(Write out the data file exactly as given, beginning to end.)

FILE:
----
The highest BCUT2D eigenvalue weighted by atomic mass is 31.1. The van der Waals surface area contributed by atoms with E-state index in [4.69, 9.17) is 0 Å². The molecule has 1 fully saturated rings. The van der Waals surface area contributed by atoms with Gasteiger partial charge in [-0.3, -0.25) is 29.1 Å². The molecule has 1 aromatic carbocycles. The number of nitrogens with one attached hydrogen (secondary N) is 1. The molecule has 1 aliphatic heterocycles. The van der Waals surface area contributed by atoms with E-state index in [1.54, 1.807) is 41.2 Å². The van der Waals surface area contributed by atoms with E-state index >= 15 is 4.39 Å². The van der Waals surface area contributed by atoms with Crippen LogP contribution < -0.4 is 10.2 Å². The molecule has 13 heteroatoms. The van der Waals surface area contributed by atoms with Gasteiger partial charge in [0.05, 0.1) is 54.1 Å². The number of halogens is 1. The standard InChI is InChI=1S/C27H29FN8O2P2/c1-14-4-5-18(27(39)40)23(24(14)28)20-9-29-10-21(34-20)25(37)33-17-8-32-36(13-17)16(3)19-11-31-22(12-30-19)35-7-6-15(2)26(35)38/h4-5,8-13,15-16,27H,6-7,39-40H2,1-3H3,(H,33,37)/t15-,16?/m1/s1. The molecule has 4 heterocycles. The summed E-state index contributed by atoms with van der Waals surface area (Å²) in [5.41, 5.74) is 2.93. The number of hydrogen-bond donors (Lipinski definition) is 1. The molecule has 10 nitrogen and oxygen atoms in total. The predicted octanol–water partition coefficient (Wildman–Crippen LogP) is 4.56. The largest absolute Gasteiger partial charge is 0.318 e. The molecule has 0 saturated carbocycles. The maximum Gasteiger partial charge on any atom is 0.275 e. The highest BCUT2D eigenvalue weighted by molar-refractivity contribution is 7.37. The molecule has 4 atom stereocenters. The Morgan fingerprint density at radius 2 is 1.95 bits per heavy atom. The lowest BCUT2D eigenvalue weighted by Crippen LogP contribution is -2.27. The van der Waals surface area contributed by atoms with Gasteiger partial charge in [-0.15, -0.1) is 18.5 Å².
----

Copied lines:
The highest BCUT2D eigenvalue weighted by atomic mass is 31.1. The van der Waals surface area contributed by atoms with E-state index in [4.69, 9.17) is 0 Å². The molecule has 1 fully saturated rings. The van der Waals surface area contributed by atoms with Gasteiger partial charge in [-0.3, -0.25) is 29.1 Å². The molecule has 1 aromatic carbocycles. The number of nitrogens with one attached hydrogen (secondary N) is 1. The molecule has 1 aliphatic heterocycles. The van der Waals surface area contributed by atoms with E-state index in [1.54, 1.807) is 41.2 Å². The van der Waals surface area contributed by atoms with E-state index >= 15 is 4.39 Å². The van der Waals surface area contributed by atoms with Crippen LogP contribution < -0.4 is 10.2 Å². The molecule has 13 heteroatoms. The van der Waals surface area contributed by atoms with Gasteiger partial charge in [0.05, 0.1) is 54.1 Å². The number of halogens is 1. The standard InChI is InChI=1S/C27H29FN8O2P2/c1-14-4-5-18(27(39)40)23(24(14)28)20-9-29-10-21(34-20)25(37)33-17-8-32-36(13-17)16(3)19-11-31-22(12-30-19)35-7-6-15(2)26(35)38/h4-5,8-13,15-16,27H,6-7,39-40H2,1-3H3,(H,33,37)/t15-,16?/m1/s1. The molecule has 4 heterocycles. The summed E-state index contributed by atoms with van der Waals surface area (Å²) in [5.41, 5.74) is 2.93. The number of hydrogen-bond donors (Lipinski definition) is 1. The molecule has 10 nitrogen and oxygen atoms in total. The predicted octanol–water partition coefficient (Wildman–Crippen LogP) is 4.56. The largest absolute Gasteiger partial charge is 0.318 e. The molecule has 0 saturated carbocycles. The maximum Gasteiger partial charge on any atom is 0.275 e. The highest BCUT2D eigenvalue weighted by molar-refractivity contribution is 7.37. The molecule has 4 atom stereocenters. The Morgan fingerprint density at radius 2 is 1.95 bits per heavy atom. The lowest BCUT2D eigenvalue weighted by Crippen LogP contribution is -2.27. The van der Waals surface area contributed by atoms with Gasteiger partial charge in [-0.15, -0.1) is 18.5 Å².